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IN FOLHA DE SÃO PAULO – ZÉ CELSO IN HORÁCIO – O2 PLAY

11.04.2019

Ze Celso says he was born a cineaste and becomes a diabolic femme fatale in cinema

In Horacio, the director of the Oficina (Workshop) interprets his first protagonist, a gay gang leader of cigarette smugglers in the Bixiga.

Naief Haddad

SÃO PAULO “I was born a cineaste,” says one of the most consecrated names in Brazilian theater.

“In Araraquara, in the interior of São Paulo [where I spent my childhood], I went to the cinema every day. My plays have a link to the films of Italian directors such as Pier Paolo Pasolini and Luciano Visconti, and the Russians such as Serguei Eisenstein and others,” says Ze Celso Martinez Correa, 82, director and actor of the Teatro Oficina (Workshop Theater).

He has lived theater intensely since the end of the 1950s, but made very few films during this period. After participating in feature films such as A Caminho das Indias (The Route of the Indians) (1979) and Arid Movie (2005), Ze Celso reencounters cinema and, for the first time, assumes the lead role.

In Horacio, which is arriving now in cinemas, he plays the title character, the head of a gang of cigarette smugglers.

He lives in a strange apartment in the neighborhood of Bixiga, in São Paulo, together with his daughter Petula (Maria Luisa Mendonça) and his hitman Milton (Marcelo Drummond). When he realizes that the police are close to capturing him, Horacio plans to escape to Paraguay.

“Ze brings a radical turbulence to the character. His gestures, for example. The way that he touches Milton, and the way he looks at him. Horacio and the other characters are moved by drives”, states Mathias Mangin who is making his debut in directing a feature film.

The film is, in various ways, a tribute to the Workshop. Almost all of the scenes of Horacio were shot in the Bixiga, where the theater founded by Lina Bo Bardi is located.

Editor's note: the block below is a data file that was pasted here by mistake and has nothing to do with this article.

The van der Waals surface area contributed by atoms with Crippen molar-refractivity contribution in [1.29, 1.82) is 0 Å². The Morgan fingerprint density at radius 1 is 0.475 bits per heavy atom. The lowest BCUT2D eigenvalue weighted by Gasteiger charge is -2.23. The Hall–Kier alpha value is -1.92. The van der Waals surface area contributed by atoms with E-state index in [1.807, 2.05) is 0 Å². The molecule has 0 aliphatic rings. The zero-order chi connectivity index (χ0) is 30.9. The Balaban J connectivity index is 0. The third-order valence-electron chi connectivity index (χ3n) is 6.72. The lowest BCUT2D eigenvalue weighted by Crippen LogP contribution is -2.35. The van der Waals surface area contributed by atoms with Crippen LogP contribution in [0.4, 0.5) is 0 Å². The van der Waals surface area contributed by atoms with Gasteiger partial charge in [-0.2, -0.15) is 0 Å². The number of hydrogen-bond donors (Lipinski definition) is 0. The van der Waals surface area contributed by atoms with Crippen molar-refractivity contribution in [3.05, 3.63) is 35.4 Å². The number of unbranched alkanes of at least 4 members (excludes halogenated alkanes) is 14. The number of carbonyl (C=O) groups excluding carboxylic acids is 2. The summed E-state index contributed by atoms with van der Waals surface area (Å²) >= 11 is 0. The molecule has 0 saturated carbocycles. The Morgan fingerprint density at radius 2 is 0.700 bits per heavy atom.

Besides Ze Celso, there are other actors linked to the company such as Drummond, Sylvia Prado and Ricardo Bittencourt. Maria Luisa is not part of the group, even though she was invited to act in Cacilda. She couldn’t accept because she already had other commitments at the time.

Despite all this theatrical baggage, the interpretations do not follow a theater-like style, which in general is more expansive. “It doesn’t fall in the trap of filmed theater,” says Mangin.

It also isn’t realist as we are often used to seeing in the cinema. “The cast was able to act freely, with improvisations, as happens in the theater,” he states.

Even though there are fun moments in the film, the director didn’t want to make Horacio into a farce. In truth, I sought to make it a tragicomedy a la the Coen Brothers’ Fargo (1996) and No Country for Old Men (2007). The unexpected reactions of the characters serve as a constant counterpoint, which prevents the film from becoming too serious or perhaps excessively humorous.

An inspiration for the gay cigarette smuggler played by Ze Celso was Norma Desmond, played by Gloria Swanson in Sunset Boulevard (1950). In the film by Billy Wilder, Desmond is a silent film star in decline.

But the Horacio of Ze Celso goes beyond the decadent air of Desmond. He is more impetuous and irreverent.

His scenes with Petula (Maria Luisa) are among the best moments in the film. Mangin, in fact, was surprised with the quickness that these actors constructed a strange father and daughter relationship. They had little time to prepare – the film was shot in just 20 days and cost R$ 600 thousand.

Nothing pays for the price, however, of seeing Ze Celso as a diabolical femme fatale.